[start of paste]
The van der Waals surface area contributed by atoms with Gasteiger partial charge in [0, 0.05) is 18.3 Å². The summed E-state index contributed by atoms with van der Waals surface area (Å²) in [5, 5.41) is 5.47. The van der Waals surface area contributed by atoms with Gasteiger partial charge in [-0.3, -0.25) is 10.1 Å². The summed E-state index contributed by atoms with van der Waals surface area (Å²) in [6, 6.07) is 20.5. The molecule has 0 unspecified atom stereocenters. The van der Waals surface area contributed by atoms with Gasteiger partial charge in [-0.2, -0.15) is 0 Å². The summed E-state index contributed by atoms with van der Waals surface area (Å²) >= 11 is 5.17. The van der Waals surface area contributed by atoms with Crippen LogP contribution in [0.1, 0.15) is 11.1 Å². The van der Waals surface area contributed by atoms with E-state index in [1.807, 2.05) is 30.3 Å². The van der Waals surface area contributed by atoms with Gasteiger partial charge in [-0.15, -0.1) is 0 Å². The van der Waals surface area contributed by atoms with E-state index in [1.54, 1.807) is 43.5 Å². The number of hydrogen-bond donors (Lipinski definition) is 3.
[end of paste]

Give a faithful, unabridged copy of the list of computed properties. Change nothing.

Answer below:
The van der Waals surface area contributed by atoms with Gasteiger partial charge in [0, 0.05) is 18.3 Å². The summed E-state index contributed by atoms with van der Waals surface area (Å²) in [5, 5.41) is 5.47. The van der Waals surface area contributed by atoms with Gasteiger partial charge in [-0.3, -0.25) is 10.1 Å². The summed E-state index contributed by atoms with van der Waals surface area (Å²) in [6, 6.07) is 20.5. The molecule has 0 unspecified atom stereocenters. The van der Waals surface area contributed by atoms with Gasteiger partial charge in [-0.2, -0.15) is 0 Å². The summed E-state index contributed by atoms with van der Waals surface area (Å²) >= 11 is 5.17. The van der Waals surface area contributed by atoms with Crippen LogP contribution in [0.1, 0.15) is 11.1 Å². The van der Waals surface area contributed by atoms with E-state index in [1.807, 2.05) is 30.3 Å². The van der Waals surface area contributed by atoms with Gasteiger partial charge in [-0.15, -0.1) is 0 Å². The van der Waals surface area contributed by atoms with E-state index in [1.54, 1.807) is 43.5 Å². The number of hydrogen-bond donors (Lipinski definition) is 3.